A few insights I’ve pulled so far. From attachment parenting I have a really firm idea that it’s very very important to listen to and respond to kids. From the book I suddenly realized that hearing a child doesn’t mean you have to do what the child wants. I realize this is beyond basic (and no, I don’t always do what my girl wants) but I suddenly realized that I could both hear her and consider her wishes while setting the rules for what we are doing. Be flexible based on what your child tells you (she isn’t hungry; he’d rather stay home than go out; etc.) but if something needs to happen, you can empathize and explain and, well, insist. In a calm, authoritative way, because you as parent aren’t trying to win an argument with your child. You are listening, considering, showing love and respect, and also providing leadership as appropriate.

Another point that really struck me is the emphasis placed on children learning to deal with frustration, wait a bit, and play by themselves. Essentially, teaching children to be self-sufficient. I believe in this! I don’t buy into letting children cry when they’re young, but I do recognize now in a way I didn’t before that children can learn – in small, age-appropriate ways – to calm themselves and settle back into sleep. I think I could have let baby wiggle more when she stirred before rushing in. I can also see that asking a child to wait is different from ignoring his/her needs. You can ask a child to wait lovingly, face to face, hearing what they are asking and explaining that you can’t provide it at that moment. I tried this a few times today, and I have to say, today was one of the most enjoyable days I’ve had with baby in a while. She played by herself; let me make lunch; and rested in bed in a half-nap while I finished eating. It was simply a matter of calmly letting her know that I couldn’t help her immediately because I was doing something else, but that I would be with her shortly. I also noticed how frequently I interrupt her, jumping into her monologue, offering food, redirecting her action. I want to stop doing that. Now.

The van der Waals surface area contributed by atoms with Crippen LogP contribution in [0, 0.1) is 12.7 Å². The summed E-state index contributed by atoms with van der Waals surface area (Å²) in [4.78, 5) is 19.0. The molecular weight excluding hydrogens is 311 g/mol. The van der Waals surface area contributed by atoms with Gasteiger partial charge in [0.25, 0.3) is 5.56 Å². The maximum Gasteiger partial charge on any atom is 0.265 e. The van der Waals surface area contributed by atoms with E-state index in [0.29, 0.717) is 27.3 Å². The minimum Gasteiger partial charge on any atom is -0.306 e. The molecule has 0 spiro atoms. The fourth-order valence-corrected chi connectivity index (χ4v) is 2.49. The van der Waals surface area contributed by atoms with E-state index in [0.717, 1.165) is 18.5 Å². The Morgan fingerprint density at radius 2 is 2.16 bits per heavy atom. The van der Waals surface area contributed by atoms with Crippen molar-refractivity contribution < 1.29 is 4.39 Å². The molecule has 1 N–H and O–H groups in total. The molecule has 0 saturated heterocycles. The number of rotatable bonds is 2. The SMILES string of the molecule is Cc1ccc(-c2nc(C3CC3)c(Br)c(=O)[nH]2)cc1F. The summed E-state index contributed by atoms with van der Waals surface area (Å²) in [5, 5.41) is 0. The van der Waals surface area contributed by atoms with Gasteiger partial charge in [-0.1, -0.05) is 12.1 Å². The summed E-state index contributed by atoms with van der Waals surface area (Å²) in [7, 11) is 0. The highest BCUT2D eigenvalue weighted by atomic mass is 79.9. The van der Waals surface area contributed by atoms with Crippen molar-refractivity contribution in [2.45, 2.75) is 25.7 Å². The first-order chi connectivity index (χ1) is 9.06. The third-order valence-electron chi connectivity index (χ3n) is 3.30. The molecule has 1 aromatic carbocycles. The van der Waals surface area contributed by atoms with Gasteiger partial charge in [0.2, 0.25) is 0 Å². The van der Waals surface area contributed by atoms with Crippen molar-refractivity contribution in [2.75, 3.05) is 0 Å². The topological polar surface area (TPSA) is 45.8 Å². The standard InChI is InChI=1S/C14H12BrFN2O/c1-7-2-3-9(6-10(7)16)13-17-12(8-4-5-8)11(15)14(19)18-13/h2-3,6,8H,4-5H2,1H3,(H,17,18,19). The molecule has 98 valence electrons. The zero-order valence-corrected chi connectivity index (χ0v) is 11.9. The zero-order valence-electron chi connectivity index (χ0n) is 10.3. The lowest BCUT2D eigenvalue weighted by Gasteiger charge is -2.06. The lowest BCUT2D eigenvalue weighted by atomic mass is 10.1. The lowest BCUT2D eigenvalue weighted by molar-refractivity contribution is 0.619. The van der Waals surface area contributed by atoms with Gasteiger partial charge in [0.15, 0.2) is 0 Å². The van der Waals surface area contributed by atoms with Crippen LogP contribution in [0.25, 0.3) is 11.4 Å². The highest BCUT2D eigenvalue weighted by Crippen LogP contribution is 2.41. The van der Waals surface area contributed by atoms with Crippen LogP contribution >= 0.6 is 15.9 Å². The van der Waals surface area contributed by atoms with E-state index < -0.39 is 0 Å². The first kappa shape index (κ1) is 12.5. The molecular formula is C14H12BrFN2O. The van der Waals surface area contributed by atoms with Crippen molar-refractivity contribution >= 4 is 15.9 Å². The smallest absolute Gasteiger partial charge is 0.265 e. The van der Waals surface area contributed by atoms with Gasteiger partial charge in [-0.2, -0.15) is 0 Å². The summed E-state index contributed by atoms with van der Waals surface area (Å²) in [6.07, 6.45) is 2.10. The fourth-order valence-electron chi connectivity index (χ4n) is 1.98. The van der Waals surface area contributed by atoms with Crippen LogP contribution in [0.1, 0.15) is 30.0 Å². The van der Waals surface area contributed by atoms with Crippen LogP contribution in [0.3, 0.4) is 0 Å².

Another element is calmly setting the limits and boundaries for your child and firmly but lovingly enforcing them. Within boundaries, they’re free to play (without your interference!). This is where my attachment principles feel conflicted. I’m not really about consistency, since I think that means you’re not being flexible. And setting boundaries feels very rule-based versus relationship- or morality-based. I’ve been able to integrate them to see that parents do need to be authority figures, and those limits can be set with discussions that help children understand why those limits are there – they’re not arbitrary.